Good Graces Doesn’t Need Much to Get in Your Good Books
After two years of embracing the bucolic French countryside, I finally made my maiden voyage back to Singapore. Upon arrival, I headed straight to a fashionable pied-à-terre tucked away in the heart of Balestier. Scoring a seat at Good Graces—a highly coveted private dining experience—was too good to pass up despite the jetlagged-induced headache. During my absence, the F&B scene has not lost its groove and private home dining is no exception.
Grace Kee, the brainchild behind Good Graces, serves Peranakan-inspired food influenced by her grandmother’s recipes. Before that, the 47-year-old had an illustrious career working in the zoo, MTV Asia and Resorts World Sentosa up until the pandemic hit. She now runs her own event management company and commits two to three nights of her week to hosting dinners. “It’s my passion project, which I started about a year ago,” she chirps. “I remember the times when I would sneak into my grandma’s kitchen and be put to work—from peeling ginger to tediously fanning the charcoal flames till they burned a bright white.”
She regrets not harbouring an interest in picking up cooking techniques from her grandmother earlier. “I only started learning from my grandma in my 20s and she passed away in my early 30s, so I didn’t get a lot of her recipes,” Grace says. It was only after a 5-year restaurant partnership with chef Damien d’Silva did she manage to decode her grandma’s slapdash structure of ingredients used. While other private dining chefs are adding more dining slots, Grace prefers to tweak and fine-tune her dinners. To her, it is more important to be consistently good instead of occasionally great.
Once you enter Good Graces, a narrow stairwell gives way to a lavishly decorated open space, and upon closer inspection, a kaleidoscope of old and new. Shelves and overhanging glass cabinets hold a mishmash of collectibles and memorabilia stemming from an era where slow food was treasured. An era where matriarchal Peranakan women were well-known for their extravagant feasts served on the exquisite hand-painted porcelain plates. It has been implied that these vivid Nyonya ware were a form of self-expression, of how Peranakans perceived life—colourful. And Grace has adopted this outlook in spades starting with her food.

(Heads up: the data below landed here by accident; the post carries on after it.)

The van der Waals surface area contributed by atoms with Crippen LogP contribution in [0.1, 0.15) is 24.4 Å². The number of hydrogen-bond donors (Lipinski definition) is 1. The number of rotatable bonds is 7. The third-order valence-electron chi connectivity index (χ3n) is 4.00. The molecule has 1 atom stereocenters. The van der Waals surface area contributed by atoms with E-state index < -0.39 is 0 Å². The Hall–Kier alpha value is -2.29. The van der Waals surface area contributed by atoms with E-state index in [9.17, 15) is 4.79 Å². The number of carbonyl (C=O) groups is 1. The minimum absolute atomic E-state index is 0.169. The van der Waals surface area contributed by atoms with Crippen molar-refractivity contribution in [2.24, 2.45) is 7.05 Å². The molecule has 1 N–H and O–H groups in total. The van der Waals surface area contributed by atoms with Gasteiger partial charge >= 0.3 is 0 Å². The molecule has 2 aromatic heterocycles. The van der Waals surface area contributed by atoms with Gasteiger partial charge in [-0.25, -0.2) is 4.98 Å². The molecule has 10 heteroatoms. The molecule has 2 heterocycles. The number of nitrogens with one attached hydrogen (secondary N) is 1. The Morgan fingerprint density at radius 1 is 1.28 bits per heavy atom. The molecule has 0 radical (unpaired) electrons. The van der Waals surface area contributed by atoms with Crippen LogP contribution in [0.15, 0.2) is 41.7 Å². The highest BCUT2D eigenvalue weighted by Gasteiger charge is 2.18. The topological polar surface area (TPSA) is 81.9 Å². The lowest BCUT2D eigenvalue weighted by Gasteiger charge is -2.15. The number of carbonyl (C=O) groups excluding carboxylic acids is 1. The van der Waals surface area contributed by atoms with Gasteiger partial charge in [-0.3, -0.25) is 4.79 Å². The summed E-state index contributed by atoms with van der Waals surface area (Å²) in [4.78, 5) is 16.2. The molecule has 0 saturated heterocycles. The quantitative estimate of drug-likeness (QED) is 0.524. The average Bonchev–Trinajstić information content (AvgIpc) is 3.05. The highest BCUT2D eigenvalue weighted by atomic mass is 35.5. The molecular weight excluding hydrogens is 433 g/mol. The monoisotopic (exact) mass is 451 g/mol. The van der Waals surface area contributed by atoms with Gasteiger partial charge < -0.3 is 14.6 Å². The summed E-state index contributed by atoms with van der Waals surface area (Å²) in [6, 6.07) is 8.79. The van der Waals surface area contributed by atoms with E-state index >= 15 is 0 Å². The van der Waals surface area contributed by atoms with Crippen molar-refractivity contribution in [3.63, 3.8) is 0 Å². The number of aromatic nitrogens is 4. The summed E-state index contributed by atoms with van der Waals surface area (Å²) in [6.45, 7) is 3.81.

I am greeted with cones of anchovies and peanuts and belinjo crackers with a generous serving of homemade sambal belachan for sapidity. A trio of starters includes the quintessential kueh pie tee, an updated version of Eurasian devil’s curry (instead of chicken think pulled pork served with chicharron) and sambal buah keluak spread on brioche toast with pan-fried foie gras. “I have a slight obsession with buah kelauk,” Grace admits. She has even experimented with integrating the carefully cured fruit into her ngoh hiang, and blending it into pork and chive dumplings for added richness.
A neat serving of dry laksa replete with prawns, tofu puff, fish cake and beansprouts elicits ‘revenge dining’ in me, while a mini clay pot of hee peow soup chock-full of slow-braised cabbage and fried meatballs recharges the spirit instantly.
A splash of alcohol, specifically Martell Cordon Bleu, adds depth to the broth while accentuating its inherent unctuousness.
As a one-woman show, Grace tells me the most comfortable group size is eight, though she has had numerous requests for larger canapé style parties. “That’s nothing,” she says. “I used to host 200 guests at my home during Chinese New Year back in the day.” There is no telling what this woman cannot do.
The mains that follow are an assembly line of my favourite Peranakan dishes: beef rendang, ayam buah keluak, sambal belimbing and chap chye. I am given a large bowl of rice perfumed with lemongrass, galangal and kaffir lime leaf that quickly becomes a vehicle for all the ‘black gold’ retrieved from the cured buah keluak. After a gentle assessment, one would notice that Grace’s adaptations are a bit more tart as compared to the usual Indonesian or Malaysian versions. Coconut milk devotees might find these representations lacklustre since Nyonya food is flavoured by Thai influences due to Malacca’s proximity to Thailand.
The marigold-coloured sambal belimbing (freshly picked from her auntie’s garden) with prawns and quail egg walks the tightrope between heat and piquant. But it is the chap chye, littered generously with black fungus that captures your taste buds. Its gravy is thick enough to coat the back of a spoon with the judicious use of fermented beancurd.
Dessert gets a bit fun. The DIY cendol station allows you to choose various toppings to go with her homemade rum-infused coconut ice cream—and it is a home run.
At Good Graces, one can escape the stimulating trappings of a restaurant and focus on each other and the food. No blasting music, overly demanding guests or chair-kicking waiters. And that, perhaps, is the biggest draw factor for me. I went in with no expectations and had my socks knocked off.
Good Graces is fully booked till November and Grace charges $125 per person.